Col. Charles W. Williamson III wrote the feature article in Armed Forces Journal and begins with a discussion of the changing aspect of cyberspace in national defense. It gives several very good comparisons of the currently situation with previous challenges in military history - from Troy to WWII:
"Today, every Army outpost in America traces its roots to the walls, guards and gates of Troy. But none of today’s forts relies for boundary defense on anything more substantial than a chain-link fence, even though the base may contain billions of dollars in military equipment and the things most important to the soldiers — their families. The U.S. intends for defense of its “forts” to occur thousands of miles away. We intend to take the fight to the enemy before the enemy has a chance to come here. So, if the fortress ultimately failed, does history provide a different model?"Col. Williamson reports on suggestions for creating a military botnet using existing Air Force systems to provide an U.S. offensive cyber capability and discusses defensive requirements.
However, probably the most interesting part of the article is the discussion of the pros and cons of developing and using this type of offensive capability:
"Lawyers have been known to trot out a “parade of horribles” to demonstrate weaknesses in an idea. These issues are difficult but not insurmountable. But before addressing them, it is important to note what the botnet is not.
"The af.mil botnet is not a replacement for law enforcement action or diplomacy. If the harm coming to U.S. systems is low enough that a military response is not required, the U.S. must default to traditional responses that respect the sovereignty of other nations, just as we expect them to respect our sovereignty and the primacy of our responsibility to stop harm coming to them from the U.S. With that understanding, what challenges remain?"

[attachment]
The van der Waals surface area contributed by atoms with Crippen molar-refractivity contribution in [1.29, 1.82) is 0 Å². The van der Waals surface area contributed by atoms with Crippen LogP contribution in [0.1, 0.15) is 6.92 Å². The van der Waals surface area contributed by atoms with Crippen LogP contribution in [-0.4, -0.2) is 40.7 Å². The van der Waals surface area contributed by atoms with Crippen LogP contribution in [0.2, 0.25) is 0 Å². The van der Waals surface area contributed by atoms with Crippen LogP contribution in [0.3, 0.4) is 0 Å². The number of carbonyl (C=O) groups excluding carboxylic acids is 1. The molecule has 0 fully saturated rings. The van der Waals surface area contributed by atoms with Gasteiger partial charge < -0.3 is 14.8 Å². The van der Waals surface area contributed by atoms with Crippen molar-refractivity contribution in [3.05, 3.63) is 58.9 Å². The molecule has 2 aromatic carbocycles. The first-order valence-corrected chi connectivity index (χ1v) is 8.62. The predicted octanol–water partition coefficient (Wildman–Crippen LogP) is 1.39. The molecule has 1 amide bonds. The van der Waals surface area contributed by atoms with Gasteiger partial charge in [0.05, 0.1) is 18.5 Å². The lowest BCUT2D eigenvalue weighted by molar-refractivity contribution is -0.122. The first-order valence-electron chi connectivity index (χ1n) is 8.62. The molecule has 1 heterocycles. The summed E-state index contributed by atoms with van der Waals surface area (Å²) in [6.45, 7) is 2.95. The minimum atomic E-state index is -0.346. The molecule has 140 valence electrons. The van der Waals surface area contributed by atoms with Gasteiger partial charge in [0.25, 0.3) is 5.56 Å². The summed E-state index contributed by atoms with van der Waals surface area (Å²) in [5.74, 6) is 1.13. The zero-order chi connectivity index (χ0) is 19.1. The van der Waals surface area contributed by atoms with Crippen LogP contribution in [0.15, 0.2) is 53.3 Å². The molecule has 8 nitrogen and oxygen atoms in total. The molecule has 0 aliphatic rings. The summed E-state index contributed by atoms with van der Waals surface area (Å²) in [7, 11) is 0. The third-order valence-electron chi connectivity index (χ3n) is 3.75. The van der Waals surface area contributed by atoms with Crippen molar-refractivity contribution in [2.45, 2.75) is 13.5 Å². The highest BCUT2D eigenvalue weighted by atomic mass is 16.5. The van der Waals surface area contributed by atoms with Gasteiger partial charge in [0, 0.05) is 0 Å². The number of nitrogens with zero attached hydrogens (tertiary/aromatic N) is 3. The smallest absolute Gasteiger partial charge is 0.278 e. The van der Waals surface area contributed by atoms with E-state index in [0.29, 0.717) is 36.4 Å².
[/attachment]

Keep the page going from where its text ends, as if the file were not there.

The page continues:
The article goes on to discuss several of the key concerns with offensive cyber warfare and attempts to address them. The most critical of these is The Difficulty in Identifying Source and Motive of Politically Motivated Computer Crimes. Col. Williamson writes:
"The truly difficult problems come in defending against attack from devices adversaries have captured from U.S. or allies’ civilians. Generally, the U.S. military is not going to attack a U.S. private computer. Harm coming from one of those machines will first be treated as a crime, and military forces should stay out of the situation in accordance with the Posse Comitatus Act. However, Title 10 of the United States Code, Section 333, allows the president to order use of the military in the U.S. under tightly controlled conditions when civil authorities are overborne.
"More challenging is the problem of an attack coming from an ally’s civilian computers. Obviously, the U.S. would seek allies’ cooperation if at all possible, but we could be in a position of launching an attack on a nation whom we have sworn to protect in a mutual defense pact. Together, the U.S. and its allies can reduce this risk by cooperating to maximize computer security. If we attack them as a matter of proportionate response, it would only be because computers in their territory are attacking us.
"The biggest challenge will be political. How does the U.S. explain to its best friends that we had to shut down their computers? The best remedy for this is prevention. The U.S. and its allies need to engage in a robust joint endeavor to improve net defense and intelligence to minimize this risk."
Regardless of whether you agree or disagree with the author, it is refreshing to see a well thought-out and nicely argued discussion on the topic of cyber warfare.
Thanks to Gareth Gange for the the pointer to this article.
Carpet bombing in cyberspace